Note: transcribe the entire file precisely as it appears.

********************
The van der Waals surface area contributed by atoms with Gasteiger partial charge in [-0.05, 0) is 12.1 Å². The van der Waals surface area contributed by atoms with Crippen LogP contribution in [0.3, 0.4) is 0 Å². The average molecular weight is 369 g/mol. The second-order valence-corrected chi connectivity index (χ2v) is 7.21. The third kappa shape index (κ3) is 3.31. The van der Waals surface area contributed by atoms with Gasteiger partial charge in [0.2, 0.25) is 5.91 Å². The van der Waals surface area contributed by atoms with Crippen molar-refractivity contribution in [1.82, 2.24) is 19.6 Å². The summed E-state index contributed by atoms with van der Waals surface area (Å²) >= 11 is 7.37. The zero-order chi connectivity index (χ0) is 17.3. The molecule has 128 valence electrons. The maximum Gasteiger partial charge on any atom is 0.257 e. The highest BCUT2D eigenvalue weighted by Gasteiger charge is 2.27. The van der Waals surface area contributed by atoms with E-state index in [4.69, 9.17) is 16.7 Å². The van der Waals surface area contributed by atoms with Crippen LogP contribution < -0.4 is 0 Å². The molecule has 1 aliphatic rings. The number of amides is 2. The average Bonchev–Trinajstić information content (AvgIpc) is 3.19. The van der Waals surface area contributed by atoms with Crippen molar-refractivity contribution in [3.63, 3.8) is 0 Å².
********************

The van der Waals surface area contributed by atoms with Gasteiger partial charge in [-0.05, 0) is 12.1 Å². The van der Waals surface area contributed by atoms with Crippen LogP contribution in [0.3, 0.4) is 0 Å². The average molecular weight is 369 g/mol. The second-order valence-corrected chi connectivity index (χ2v) is 7.21. The third kappa shape index (κ3) is 3.31. The van der Waals surface area contributed by atoms with Gasteiger partial charge in [0.2, 0.25) is 5.91 Å². The van der Waals surface area contributed by atoms with Crippen molar-refractivity contribution in [1.82, 2.24) is 19.6 Å². The summed E-state index contributed by atoms with van der Waals surface area (Å²) >= 11 is 7.37. The zero-order chi connectivity index (χ0) is 17.3. The molecule has 128 valence electrons. The maximum Gasteiger partial charge on any atom is 0.257 e. The highest BCUT2D eigenvalue weighted by Gasteiger charge is 2.27. The van der Waals surface area contributed by atoms with E-state index in [4.69, 9.17) is 16.7 Å². The van der Waals surface area contributed by atoms with Crippen LogP contribution < -0.4 is 0 Å². The molecule has 1 aliphatic rings. The number of amides is 2. The average Bonchev–Trinajstić information content (AvgIpc) is 3.19. The van der Waals surface area contributed by atoms with Crippen molar-refractivity contribution in [3.63, 3.8) is 0 Å².